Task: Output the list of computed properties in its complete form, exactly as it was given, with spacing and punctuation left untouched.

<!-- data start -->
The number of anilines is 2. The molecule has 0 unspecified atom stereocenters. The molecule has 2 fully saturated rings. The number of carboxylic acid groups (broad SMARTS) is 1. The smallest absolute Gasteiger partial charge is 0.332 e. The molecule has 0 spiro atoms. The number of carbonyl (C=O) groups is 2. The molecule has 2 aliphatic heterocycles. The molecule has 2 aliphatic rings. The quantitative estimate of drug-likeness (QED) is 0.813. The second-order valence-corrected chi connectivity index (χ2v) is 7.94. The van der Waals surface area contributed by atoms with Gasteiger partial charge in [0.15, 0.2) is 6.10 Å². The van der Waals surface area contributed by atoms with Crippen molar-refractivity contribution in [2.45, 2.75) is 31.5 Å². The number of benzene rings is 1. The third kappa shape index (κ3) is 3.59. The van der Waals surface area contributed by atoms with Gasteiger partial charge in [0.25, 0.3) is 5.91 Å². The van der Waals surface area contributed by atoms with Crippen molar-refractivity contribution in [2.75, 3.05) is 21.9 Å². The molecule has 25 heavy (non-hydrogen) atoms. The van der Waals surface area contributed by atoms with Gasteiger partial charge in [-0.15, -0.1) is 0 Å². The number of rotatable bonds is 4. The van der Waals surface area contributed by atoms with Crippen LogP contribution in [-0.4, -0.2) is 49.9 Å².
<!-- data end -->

The number of anilines is 2. The molecule has 0 unspecified atom stereocenters. The molecule has 2 fully saturated rings. The number of carboxylic acid groups (broad SMARTS) is 1. The smallest absolute Gasteiger partial charge is 0.332 e. The molecule has 0 spiro atoms. The number of carbonyl (C=O) groups is 2. The molecule has 2 aliphatic heterocycles. The molecule has 2 aliphatic rings. The quantitative estimate of drug-likeness (QED) is 0.813. The second-order valence-corrected chi connectivity index (χ2v) is 7.94. The van der Waals surface area contributed by atoms with Gasteiger partial charge in [0.15, 0.2) is 6.10 Å². The van der Waals surface area contributed by atoms with Crippen molar-refractivity contribution in [2.45, 2.75) is 31.5 Å². The number of benzene rings is 1. The third kappa shape index (κ3) is 3.59. The van der Waals surface area contributed by atoms with Gasteiger partial charge in [0.25, 0.3) is 5.91 Å². The van der Waals surface area contributed by atoms with Crippen molar-refractivity contribution in [2.75, 3.05) is 21.9 Å². The molecule has 25 heavy (non-hydrogen) atoms. The van der Waals surface area contributed by atoms with Gasteiger partial charge in [-0.15, -0.1) is 0 Å². The number of rotatable bonds is 4. The van der Waals surface area contributed by atoms with Crippen LogP contribution in [-0.4, -0.2) is 49.9 Å².